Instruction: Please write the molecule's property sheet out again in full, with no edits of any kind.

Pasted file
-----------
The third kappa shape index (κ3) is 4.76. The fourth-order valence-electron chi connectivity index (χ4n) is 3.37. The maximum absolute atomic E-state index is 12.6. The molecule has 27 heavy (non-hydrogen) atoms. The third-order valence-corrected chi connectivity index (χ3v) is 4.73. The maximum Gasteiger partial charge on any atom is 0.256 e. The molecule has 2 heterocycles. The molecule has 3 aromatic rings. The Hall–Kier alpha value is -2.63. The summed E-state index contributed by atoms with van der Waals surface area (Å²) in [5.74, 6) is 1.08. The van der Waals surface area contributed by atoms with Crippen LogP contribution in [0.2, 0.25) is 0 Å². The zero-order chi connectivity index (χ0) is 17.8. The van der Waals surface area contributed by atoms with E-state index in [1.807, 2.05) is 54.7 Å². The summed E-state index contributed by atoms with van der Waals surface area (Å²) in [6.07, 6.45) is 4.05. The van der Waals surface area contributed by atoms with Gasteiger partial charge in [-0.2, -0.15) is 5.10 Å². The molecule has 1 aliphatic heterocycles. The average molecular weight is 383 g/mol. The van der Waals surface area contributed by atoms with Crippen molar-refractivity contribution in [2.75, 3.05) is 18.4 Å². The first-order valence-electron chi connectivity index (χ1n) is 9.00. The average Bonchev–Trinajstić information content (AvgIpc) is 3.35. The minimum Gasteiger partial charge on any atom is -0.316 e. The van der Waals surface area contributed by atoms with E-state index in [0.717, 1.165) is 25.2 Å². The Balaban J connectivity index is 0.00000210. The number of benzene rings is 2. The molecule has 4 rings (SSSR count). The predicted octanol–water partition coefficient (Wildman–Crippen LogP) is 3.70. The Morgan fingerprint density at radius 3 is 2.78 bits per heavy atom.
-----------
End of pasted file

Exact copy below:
The third kappa shape index (κ3) is 4.76. The fourth-order valence-electron chi connectivity index (χ4n) is 3.37. The maximum absolute atomic E-state index is 12.6. The molecule has 27 heavy (non-hydrogen) atoms. The third-order valence-corrected chi connectivity index (χ3v) is 4.73. The maximum Gasteiger partial charge on any atom is 0.256 e. The molecule has 2 heterocycles. The molecule has 3 aromatic rings. The Hall–Kier alpha value is -2.63. The summed E-state index contributed by atoms with van der Waals surface area (Å²) in [5.74, 6) is 1.08. The van der Waals surface area contributed by atoms with Crippen LogP contribution in [0.2, 0.25) is 0 Å². The zero-order chi connectivity index (χ0) is 17.8. The van der Waals surface area contributed by atoms with E-state index in [1.807, 2.05) is 54.7 Å². The summed E-state index contributed by atoms with van der Waals surface area (Å²) in [6.07, 6.45) is 4.05. The van der Waals surface area contributed by atoms with Gasteiger partial charge in [-0.2, -0.15) is 5.10 Å². The molecule has 1 aliphatic heterocycles. The average molecular weight is 383 g/mol. The van der Waals surface area contributed by atoms with Crippen molar-refractivity contribution in [2.75, 3.05) is 18.4 Å². The first-order valence-electron chi connectivity index (χ1n) is 9.00. The average Bonchev–Trinajstić information content (AvgIpc) is 3.35. The minimum Gasteiger partial charge on any atom is -0.316 e. The van der Waals surface area contributed by atoms with E-state index in [0.717, 1.165) is 25.2 Å². The Balaban J connectivity index is 0.00000210. The number of benzene rings is 2. The molecule has 4 rings (SSSR count). The predicted octanol–water partition coefficient (Wildman–Crippen LogP) is 3.70. The Morgan fingerprint density at radius 3 is 2.78 bits per heavy atom.